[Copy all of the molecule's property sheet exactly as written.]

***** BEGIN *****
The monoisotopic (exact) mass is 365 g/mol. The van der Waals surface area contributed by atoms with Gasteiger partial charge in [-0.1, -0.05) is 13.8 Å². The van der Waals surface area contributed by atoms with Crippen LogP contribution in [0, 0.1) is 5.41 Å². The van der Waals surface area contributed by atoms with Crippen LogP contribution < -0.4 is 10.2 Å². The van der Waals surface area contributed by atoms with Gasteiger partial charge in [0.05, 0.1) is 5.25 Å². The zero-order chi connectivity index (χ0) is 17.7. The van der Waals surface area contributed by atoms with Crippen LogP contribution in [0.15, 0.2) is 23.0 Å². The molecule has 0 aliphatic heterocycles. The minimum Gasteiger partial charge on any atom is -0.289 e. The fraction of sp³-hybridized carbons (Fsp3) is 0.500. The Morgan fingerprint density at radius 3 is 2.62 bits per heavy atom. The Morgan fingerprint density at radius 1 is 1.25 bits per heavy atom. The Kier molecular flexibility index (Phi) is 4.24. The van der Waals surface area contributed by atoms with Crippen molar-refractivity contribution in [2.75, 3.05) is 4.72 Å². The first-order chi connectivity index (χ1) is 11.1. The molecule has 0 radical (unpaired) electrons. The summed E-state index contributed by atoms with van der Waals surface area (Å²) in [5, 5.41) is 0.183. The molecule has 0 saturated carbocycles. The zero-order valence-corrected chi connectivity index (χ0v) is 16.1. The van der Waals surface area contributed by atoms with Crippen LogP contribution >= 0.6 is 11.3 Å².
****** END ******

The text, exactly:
The monoisotopic (exact) mass is 365 g/mol. The van der Waals surface area contributed by atoms with Gasteiger partial charge in [-0.1, -0.05) is 13.8 Å². The van der Waals surface area contributed by atoms with Crippen LogP contribution in [0, 0.1) is 5.41 Å². The van der Waals surface area contributed by atoms with Crippen LogP contribution < -0.4 is 10.2 Å². The van der Waals surface area contributed by atoms with Gasteiger partial charge in [0.05, 0.1) is 5.25 Å². The zero-order chi connectivity index (χ0) is 17.7. The van der Waals surface area contributed by atoms with Crippen LogP contribution in [0.15, 0.2) is 23.0 Å². The molecule has 0 aliphatic heterocycles. The minimum Gasteiger partial charge on any atom is -0.289 e. The fraction of sp³-hybridized carbons (Fsp3) is 0.500. The Morgan fingerprint density at radius 3 is 2.62 bits per heavy atom. The Morgan fingerprint density at radius 1 is 1.25 bits per heavy atom. The Kier molecular flexibility index (Phi) is 4.24. The van der Waals surface area contributed by atoms with Crippen molar-refractivity contribution in [2.75, 3.05) is 4.72 Å². The first-order chi connectivity index (χ1) is 11.1. The molecule has 0 radical (unpaired) electrons. The summed E-state index contributed by atoms with van der Waals surface area (Å²) in [5, 5.41) is 0.183. The molecule has 0 saturated carbocycles. The zero-order valence-corrected chi connectivity index (χ0v) is 16.1. The van der Waals surface area contributed by atoms with Crippen LogP contribution >= 0.6 is 11.3 Å².